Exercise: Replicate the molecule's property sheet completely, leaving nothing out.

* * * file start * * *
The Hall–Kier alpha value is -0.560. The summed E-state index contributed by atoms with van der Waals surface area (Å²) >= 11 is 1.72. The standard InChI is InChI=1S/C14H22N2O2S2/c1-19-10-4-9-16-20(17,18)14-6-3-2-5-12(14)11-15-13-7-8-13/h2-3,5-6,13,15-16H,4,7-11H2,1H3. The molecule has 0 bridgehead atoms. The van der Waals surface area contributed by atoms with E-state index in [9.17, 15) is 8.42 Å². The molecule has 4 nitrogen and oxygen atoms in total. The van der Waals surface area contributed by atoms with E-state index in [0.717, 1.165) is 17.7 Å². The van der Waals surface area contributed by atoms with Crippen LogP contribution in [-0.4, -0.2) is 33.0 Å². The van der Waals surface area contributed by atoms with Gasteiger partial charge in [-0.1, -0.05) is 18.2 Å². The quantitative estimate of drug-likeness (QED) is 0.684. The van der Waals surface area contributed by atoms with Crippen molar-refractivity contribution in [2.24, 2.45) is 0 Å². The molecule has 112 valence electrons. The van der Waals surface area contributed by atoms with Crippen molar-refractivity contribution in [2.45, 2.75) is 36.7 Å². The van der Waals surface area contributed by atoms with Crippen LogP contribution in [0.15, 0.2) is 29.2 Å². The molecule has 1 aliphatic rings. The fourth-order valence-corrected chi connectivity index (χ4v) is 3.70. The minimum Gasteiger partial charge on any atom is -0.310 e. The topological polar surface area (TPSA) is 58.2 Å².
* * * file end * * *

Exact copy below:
The Hall–Kier alpha value is -0.560. The summed E-state index contributed by atoms with van der Waals surface area (Å²) >= 11 is 1.72. The standard InChI is InChI=1S/C14H22N2O2S2/c1-19-10-4-9-16-20(17,18)14-6-3-2-5-12(14)11-15-13-7-8-13/h2-3,5-6,13,15-16H,4,7-11H2,1H3. The molecule has 0 bridgehead atoms. The van der Waals surface area contributed by atoms with E-state index in [9.17, 15) is 8.42 Å². The molecule has 4 nitrogen and oxygen atoms in total. The van der Waals surface area contributed by atoms with E-state index in [0.717, 1.165) is 17.7 Å². The van der Waals surface area contributed by atoms with Crippen LogP contribution in [-0.4, -0.2) is 33.0 Å². The van der Waals surface area contributed by atoms with Gasteiger partial charge in [-0.1, -0.05) is 18.2 Å². The quantitative estimate of drug-likeness (QED) is 0.684. The van der Waals surface area contributed by atoms with Crippen molar-refractivity contribution in [2.24, 2.45) is 0 Å². The molecule has 112 valence electrons. The van der Waals surface area contributed by atoms with Crippen molar-refractivity contribution in [2.45, 2.75) is 36.7 Å². The van der Waals surface area contributed by atoms with Crippen LogP contribution in [0.15, 0.2) is 29.2 Å². The molecule has 1 aliphatic rings. The fourth-order valence-corrected chi connectivity index (χ4v) is 3.70. The minimum Gasteiger partial charge on any atom is -0.310 e. The topological polar surface area (TPSA) is 58.2 Å².